Wednesday, July 9, 2014

Begin Again

“Music can turn banalities into beautiful, effervescent pearls,” Mark Ruffalo’s character tells Keira Knightley’s as they perch on a park bench midway through Begin Again. An emotional choice of words, perhaps, but an accurate representation of the sentiment that permeates every scene in the film, given that its original title was Can a Song Change Your Life? I wouldn’t say Begin Again’s tunes are quite that powerful (I’m actually having trouble recalling their melodies now); however they do have a transporting effect within the story’s context, making it a lot easier to like the film while watching it than when you’re thinking about it later.  

I’ll admit up-front that I haven’t seen director John Carney’s debut film Once*, which apparently deals with similar subject matter. The comparisons ricocheting around critics’ circles lamenting Begin Again’s less innocent, more manufactured nature are therefore lost on me; for better or worse, I watched this one with eyes un-tinted by the rosy shadow of its predecessor.

Begin Again opens with Dan (a pitch-perfect Ruffalo), a once-flourishing audio label executive turned borderline alcoholic, deadbeat dad kicked out of the house by his wife (Catherine Keener), and general sad case. Sick of sifting through starry-eyed pop princesses and lame rock wannabes—“monosyllabic teenagers” as he refers to them—he hasn’t signed anyone new in seven years, leading to his ousting from the very indie record company he helped found.

Half a drink away from a total meltdown and slumped at a local bar, he's suddenly roused from his bourbon-induced haze by the acoustic strums of a guitar and a voice with the heart he's been searching for.

It’s the voice of Gretta (Knightley), a British singer-songwriter who’s in her own doldrums after Dave (a surprisingly sensitive Adam Levine), the boyfriend she followed to New York when he got a record deal, not only cheats on her, but—maybe an even greater offense—mangles the wistful ballad she wrote into a pop-ified remix for his own album.

As Dan and Gretta bond over their downtrodden states and their shared chagrin at the decline of originality in music, Dan convinces Gretta to take him up as her producer in what evolves into a platonic-with-room-for-interpretation relationship. When they can’t book a venue to record a demo, they take matters into their own hands, using the five boroughs as their studio in an ode to New York City as well as an unequivocal refusal to serve as another cog in the industry machine.

Thus, Begin Again embarks on a journey to celebrate the cathartic capabilities of songs unprocessed by commercial interests. From the local artists and neighborhood kids recruited as accompanists to the subway platform soundstages and the iPhone duct-taped to a tripod as a makeshift microphone, it's the music version of the organic movement. Doing all of her own singing, Knightley’s voice has an unexpectedly unique timbre that’s sweet and simple; honest even as the lyrics she’s singing try a bit too hard to hit that indie eccentricity.

At times during its resolute mission to adhere to the authenticity theme, Begin Again ironically gets in its own way. Dan bemoans the wittingly constructed persona of Bob Dylan while Gretta's sitting next to him in her own prototypical “starving artist” getup of grubby-chic cropped pants, an oversized linen sweater and a scruffy ponytail. Despite their reputations as indie scene darlings, names as prominent as Ruffalo and Keener somewhat deflate the film’s touting of an art-house spirit. And what more apt—or overwrought—setting for a movie about indie musicians than New York, one of the world's capitals when it comes to street performers and bar crooners with nothing but pockets full of dreams intertwined in their guitar strings? It’s an all-too familiar tune.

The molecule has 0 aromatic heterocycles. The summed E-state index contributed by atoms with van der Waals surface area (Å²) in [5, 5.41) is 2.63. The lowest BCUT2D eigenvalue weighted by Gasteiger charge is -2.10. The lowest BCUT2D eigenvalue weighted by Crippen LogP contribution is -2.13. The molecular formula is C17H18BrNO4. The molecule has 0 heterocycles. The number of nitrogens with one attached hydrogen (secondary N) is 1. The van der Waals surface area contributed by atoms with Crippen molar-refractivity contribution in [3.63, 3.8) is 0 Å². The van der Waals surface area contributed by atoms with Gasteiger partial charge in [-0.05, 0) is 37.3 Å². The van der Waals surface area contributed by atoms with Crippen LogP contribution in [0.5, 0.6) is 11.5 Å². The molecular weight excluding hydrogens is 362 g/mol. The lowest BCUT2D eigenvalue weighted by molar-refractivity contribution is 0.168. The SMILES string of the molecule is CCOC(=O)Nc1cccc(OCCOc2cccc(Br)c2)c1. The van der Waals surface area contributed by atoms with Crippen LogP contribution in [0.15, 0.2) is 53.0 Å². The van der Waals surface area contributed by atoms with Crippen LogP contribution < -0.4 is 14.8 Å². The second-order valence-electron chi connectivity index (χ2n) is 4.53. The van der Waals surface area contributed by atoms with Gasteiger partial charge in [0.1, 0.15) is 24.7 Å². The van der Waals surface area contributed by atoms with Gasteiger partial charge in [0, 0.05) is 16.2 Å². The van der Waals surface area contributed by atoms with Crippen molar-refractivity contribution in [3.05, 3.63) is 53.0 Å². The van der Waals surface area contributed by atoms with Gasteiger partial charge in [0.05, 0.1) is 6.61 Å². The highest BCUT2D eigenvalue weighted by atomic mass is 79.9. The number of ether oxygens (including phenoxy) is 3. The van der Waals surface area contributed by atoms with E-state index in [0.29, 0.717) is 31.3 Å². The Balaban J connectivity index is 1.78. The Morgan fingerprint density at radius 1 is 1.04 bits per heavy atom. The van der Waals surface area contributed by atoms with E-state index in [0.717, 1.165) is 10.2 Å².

And yet, you can’t help but want to hum along to this tribute to the city, whether it’s Gretta singing her own material on a skyscraper's rooftop, Sinatra belting out “Luck Be a Lady” as Gretta and Dan traipse through Times Square, or Dooley Wilson’s rendition of "As Time Goes By” played against that glittering, inimitable Manhattan skyline.** Corny as the scene is, it’s easy to get swept up in the songs that frame it, lending truth to Dan’s notion that the right music can indeed brighten, transform, and imbue meaning into mundane moments. 

 Begin Again’s intentions are earnest: a call to put meaning back into music that seems to recently have strayed into superficial stadium pop, and a reminder of how songs that avoid that fate can make us feel. It’s a noble undertaking, not without a few beats that fall flat here and there. But set aside your jaded filters for less than two hours; you’ll see that the film does, more often than not, hit the sweet spot between naive mawkishness and cynical realism to achieve a lightly fairy-dusted, uplifting narrative. Begin Again may not serenade you into submission, but it’s an easy listen nonetheless.

*I know, I know. I'll get to it.

**which really isn't helpful for someone like me, for whom getting New York out of her system is a daily struggle.

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